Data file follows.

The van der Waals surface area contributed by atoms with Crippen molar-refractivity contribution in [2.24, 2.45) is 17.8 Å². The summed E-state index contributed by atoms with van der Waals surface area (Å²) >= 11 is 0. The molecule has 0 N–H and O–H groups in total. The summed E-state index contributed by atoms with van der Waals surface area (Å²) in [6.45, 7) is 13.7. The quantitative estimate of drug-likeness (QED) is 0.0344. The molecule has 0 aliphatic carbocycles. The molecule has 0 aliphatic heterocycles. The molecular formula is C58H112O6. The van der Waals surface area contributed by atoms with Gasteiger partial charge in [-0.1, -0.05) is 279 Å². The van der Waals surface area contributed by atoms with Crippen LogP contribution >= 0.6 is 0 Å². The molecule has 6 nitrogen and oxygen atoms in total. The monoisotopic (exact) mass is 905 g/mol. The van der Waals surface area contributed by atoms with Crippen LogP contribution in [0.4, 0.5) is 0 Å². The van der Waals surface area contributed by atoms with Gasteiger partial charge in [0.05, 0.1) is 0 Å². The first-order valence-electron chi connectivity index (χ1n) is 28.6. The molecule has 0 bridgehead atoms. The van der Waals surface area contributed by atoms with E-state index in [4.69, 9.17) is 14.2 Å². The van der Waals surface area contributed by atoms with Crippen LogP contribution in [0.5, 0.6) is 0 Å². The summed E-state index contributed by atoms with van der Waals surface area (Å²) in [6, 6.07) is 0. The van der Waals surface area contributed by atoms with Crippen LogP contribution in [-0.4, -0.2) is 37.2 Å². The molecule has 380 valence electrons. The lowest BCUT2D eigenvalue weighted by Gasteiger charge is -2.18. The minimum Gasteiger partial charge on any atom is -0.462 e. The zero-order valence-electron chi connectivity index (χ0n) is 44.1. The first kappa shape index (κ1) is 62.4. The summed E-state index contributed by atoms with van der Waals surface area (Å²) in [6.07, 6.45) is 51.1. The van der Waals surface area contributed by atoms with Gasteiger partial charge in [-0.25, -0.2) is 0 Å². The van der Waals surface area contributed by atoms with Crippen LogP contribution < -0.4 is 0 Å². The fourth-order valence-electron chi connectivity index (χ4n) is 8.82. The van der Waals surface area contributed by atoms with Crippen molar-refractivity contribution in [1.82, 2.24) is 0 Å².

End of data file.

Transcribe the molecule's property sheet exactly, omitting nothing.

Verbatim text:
The van der Waals surface area contributed by atoms with Crippen molar-refractivity contribution in [2.24, 2.45) is 17.8 Å². The summed E-state index contributed by atoms with van der Waals surface area (Å²) >= 11 is 0. The molecule has 0 N–H and O–H groups in total. The summed E-state index contributed by atoms with van der Waals surface area (Å²) in [6.45, 7) is 13.7. The quantitative estimate of drug-likeness (QED) is 0.0344. The molecule has 0 aliphatic carbocycles. The molecule has 0 aliphatic heterocycles. The molecular formula is C58H112O6. The van der Waals surface area contributed by atoms with Gasteiger partial charge in [-0.1, -0.05) is 279 Å². The van der Waals surface area contributed by atoms with Crippen LogP contribution >= 0.6 is 0 Å². The molecule has 6 nitrogen and oxygen atoms in total. The monoisotopic (exact) mass is 905 g/mol. The van der Waals surface area contributed by atoms with Crippen LogP contribution in [0.4, 0.5) is 0 Å². The van der Waals surface area contributed by atoms with Gasteiger partial charge in [0.05, 0.1) is 0 Å². The first-order valence-electron chi connectivity index (χ1n) is 28.6. The molecule has 0 bridgehead atoms. The van der Waals surface area contributed by atoms with E-state index in [4.69, 9.17) is 14.2 Å². The van der Waals surface area contributed by atoms with Crippen LogP contribution in [0.5, 0.6) is 0 Å². The summed E-state index contributed by atoms with van der Waals surface area (Å²) in [6, 6.07) is 0. The van der Waals surface area contributed by atoms with Crippen LogP contribution in [-0.4, -0.2) is 37.2 Å². The molecule has 380 valence electrons. The lowest BCUT2D eigenvalue weighted by Gasteiger charge is -2.18. The minimum Gasteiger partial charge on any atom is -0.462 e. The zero-order valence-electron chi connectivity index (χ0n) is 44.1. The first kappa shape index (κ1) is 62.4. The summed E-state index contributed by atoms with van der Waals surface area (Å²) in [6.07, 6.45) is 51.1. The van der Waals surface area contributed by atoms with Gasteiger partial charge in [-0.25, -0.2) is 0 Å². The van der Waals surface area contributed by atoms with Crippen LogP contribution < -0.4 is 0 Å². The fourth-order valence-electron chi connectivity index (χ4n) is 8.82. The van der Waals surface area contributed by atoms with Crippen molar-refractivity contribution in [1.82, 2.24) is 0 Å².